Rosemary, our first rabbit, surprised me Thursday while I was doing the daily run through with the yard and animals when I found a tiny wriggling bun bun in the bottom of her hutch. I quickly set to work getting Timothy out of there, though he seemed entirely uninterested in the wee one and much more interested in just snuggling with Rosemary as always. We hadn’t actually built a wooden nesting box yet since we have been short on certain types of wood and is a severe holdup on the tax return actually returning to us, so I had to make do (or rather, Rosemary has to make do) with a cardboard box. Normally she would set to work chewing through a box, but not this time. As soon as the box with bedding was placed in the hutch, she set to work pulling out her fur (something they normally do, according to books, before they actually kindle – give birth) to make a nest for the tiny one.
I had taken the liberty to put the small one in the box so that it wasn’t simply wriggling around on the wire bottom of the hutch. Nate warned me later that I shouldn’t handle the baby, but it didn’t seem to affect the way Rosemary treated it since she has been nursing it steadily as a good mother does and built quite the posh nest for that one little critter.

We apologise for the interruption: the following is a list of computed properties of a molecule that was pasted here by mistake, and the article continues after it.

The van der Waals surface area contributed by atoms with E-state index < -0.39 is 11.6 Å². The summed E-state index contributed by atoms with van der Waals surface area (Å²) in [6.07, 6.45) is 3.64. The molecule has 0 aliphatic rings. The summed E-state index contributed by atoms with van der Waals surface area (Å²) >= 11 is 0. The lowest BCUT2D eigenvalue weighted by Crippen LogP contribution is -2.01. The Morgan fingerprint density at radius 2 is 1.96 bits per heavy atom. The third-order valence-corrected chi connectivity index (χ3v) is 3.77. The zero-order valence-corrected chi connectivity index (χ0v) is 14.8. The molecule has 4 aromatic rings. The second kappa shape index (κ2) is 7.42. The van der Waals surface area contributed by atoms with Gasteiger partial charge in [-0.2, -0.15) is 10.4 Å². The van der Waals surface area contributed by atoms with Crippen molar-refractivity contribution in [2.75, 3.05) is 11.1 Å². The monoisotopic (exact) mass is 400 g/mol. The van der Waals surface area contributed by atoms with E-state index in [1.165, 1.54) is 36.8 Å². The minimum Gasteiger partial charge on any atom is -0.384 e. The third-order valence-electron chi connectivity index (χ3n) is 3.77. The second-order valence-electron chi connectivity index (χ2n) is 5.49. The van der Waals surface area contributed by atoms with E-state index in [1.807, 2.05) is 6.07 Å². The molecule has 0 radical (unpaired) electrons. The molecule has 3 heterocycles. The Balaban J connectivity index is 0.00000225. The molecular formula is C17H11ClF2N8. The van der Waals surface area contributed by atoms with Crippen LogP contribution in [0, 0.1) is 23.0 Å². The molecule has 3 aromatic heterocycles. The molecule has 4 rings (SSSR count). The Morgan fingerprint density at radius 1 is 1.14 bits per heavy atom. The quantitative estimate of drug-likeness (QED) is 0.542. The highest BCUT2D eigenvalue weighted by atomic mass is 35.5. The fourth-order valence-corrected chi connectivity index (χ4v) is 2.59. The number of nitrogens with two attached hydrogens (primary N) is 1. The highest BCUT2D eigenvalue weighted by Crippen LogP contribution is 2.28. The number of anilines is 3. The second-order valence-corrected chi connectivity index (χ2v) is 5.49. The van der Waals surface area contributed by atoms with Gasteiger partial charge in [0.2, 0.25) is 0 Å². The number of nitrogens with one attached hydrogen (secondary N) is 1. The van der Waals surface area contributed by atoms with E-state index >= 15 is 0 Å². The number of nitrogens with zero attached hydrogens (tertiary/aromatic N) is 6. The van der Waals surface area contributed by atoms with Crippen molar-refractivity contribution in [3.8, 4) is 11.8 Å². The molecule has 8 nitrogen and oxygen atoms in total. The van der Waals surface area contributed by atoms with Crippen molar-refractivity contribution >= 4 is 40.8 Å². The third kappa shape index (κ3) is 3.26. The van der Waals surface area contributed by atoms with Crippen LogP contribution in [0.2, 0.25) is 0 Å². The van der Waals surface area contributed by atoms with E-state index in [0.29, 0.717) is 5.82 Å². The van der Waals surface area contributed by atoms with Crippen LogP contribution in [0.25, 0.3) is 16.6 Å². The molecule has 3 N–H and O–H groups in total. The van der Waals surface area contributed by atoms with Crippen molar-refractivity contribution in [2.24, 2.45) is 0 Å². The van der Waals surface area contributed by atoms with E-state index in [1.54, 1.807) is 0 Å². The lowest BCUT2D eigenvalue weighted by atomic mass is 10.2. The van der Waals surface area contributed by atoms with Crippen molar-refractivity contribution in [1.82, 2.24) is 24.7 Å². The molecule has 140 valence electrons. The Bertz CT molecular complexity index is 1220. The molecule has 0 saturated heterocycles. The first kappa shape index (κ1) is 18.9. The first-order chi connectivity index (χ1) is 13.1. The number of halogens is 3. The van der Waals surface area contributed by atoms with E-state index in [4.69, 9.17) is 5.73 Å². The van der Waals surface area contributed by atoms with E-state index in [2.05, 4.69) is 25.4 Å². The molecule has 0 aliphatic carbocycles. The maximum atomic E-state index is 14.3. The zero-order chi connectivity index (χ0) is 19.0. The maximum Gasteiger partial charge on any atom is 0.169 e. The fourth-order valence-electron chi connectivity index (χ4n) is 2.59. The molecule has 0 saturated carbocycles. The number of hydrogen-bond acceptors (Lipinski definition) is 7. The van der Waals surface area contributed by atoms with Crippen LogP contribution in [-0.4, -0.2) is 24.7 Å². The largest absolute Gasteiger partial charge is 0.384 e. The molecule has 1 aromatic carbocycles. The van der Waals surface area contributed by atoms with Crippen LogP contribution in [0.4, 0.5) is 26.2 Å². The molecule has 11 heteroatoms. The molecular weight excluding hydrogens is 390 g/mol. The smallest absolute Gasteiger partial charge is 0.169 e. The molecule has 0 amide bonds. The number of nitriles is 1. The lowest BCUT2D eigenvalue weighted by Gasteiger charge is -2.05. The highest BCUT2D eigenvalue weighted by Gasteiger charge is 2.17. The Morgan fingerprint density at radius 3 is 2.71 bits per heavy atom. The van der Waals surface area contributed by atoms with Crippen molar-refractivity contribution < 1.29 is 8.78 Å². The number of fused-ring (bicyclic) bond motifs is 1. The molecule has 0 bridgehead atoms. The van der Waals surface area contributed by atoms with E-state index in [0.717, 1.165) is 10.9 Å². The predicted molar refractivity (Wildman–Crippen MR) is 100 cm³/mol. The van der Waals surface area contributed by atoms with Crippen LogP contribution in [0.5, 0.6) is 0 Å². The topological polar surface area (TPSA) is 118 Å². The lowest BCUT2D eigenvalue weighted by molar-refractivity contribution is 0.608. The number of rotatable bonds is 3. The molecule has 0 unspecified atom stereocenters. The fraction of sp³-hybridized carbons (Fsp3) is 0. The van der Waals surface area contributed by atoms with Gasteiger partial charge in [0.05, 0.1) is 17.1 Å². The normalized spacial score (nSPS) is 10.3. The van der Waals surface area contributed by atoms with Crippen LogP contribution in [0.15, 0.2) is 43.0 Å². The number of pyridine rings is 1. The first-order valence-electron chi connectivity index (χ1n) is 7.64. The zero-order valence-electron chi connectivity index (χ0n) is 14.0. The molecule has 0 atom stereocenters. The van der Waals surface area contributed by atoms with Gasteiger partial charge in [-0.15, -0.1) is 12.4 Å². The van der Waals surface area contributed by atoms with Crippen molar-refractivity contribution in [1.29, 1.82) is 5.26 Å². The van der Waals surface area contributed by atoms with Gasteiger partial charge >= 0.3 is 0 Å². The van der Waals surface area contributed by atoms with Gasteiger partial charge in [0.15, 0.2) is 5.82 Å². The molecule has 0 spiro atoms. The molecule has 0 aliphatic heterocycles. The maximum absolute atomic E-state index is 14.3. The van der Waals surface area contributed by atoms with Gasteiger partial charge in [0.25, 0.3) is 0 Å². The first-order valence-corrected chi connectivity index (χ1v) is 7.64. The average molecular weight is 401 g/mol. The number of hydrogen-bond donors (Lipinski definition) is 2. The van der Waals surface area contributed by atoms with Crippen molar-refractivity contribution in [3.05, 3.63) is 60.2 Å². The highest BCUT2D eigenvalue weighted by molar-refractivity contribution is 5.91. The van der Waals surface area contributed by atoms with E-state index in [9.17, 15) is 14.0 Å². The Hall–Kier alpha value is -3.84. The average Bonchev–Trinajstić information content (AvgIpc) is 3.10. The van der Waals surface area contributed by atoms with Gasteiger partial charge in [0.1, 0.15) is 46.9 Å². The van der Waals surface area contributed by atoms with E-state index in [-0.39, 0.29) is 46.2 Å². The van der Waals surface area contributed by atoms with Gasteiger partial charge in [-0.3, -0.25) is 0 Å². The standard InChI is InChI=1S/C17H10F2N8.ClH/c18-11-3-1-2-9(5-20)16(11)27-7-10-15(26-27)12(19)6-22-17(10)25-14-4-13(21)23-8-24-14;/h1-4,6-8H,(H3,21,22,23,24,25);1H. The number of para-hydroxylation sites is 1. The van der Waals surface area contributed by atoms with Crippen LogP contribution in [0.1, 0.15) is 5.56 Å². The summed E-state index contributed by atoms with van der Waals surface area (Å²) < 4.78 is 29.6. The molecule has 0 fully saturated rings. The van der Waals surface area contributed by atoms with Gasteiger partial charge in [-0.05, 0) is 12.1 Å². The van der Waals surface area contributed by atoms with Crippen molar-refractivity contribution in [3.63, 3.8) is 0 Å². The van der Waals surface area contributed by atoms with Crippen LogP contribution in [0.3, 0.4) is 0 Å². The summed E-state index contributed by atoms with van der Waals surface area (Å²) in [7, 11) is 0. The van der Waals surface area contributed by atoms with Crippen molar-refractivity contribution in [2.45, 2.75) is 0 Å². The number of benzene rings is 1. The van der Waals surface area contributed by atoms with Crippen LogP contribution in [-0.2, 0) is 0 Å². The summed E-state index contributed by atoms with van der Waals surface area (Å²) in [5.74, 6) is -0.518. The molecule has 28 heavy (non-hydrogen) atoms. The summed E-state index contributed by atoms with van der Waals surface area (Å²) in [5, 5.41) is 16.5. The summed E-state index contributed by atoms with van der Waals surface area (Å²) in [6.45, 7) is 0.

Most rabbit litters average 6 kits, but Ms. Rosemary seems to have had some issues with gestation, because the second kit she kindled appeared to have been stillborn when we found him late that evening. These were the only two kits Rosemary had, and the second one was easily 3 times larger than the first (and only living) kit. It seems as though maybe she conceived twice, but rather than actually give birth when the larger kit would have been ready to be born, she gave birth later when the smallest one was ready to be born, and the first one seems to have died in the womb.When I found it dead and took it from the hutch, it looked like Rosemary didn’t even try to clean it off. She likely knew it was dead and so the placenta was still around the kits head. It was deceiving at first, almost looking as though she had begun to cannibalize the young kit, but after some inspection, it was clear this was not the case and that it was just normal birthing stuff still attached to the corpse.
Below are pictures of the living rabbit – whom I of course wouldn’t name because these are rabbits that were destined from the beginning to be meat, but if I were to name it, don’t you think Badger would be a cute name since it’s black with a white stripe down the middle of the head? – and there is also a picture of the second rabbit. If you don’t wish to see something fairly mangled and disturbing, maybe you should stop reading now, but in the interest of cataloging the whole of our homesteading adventure, I’m determined to share even the less pretty parts. I’ll have a much more encouraging post up soon with happy pictures of vegetables and non-edible/dead animals, but for now, this is the present at Gnarly Farm.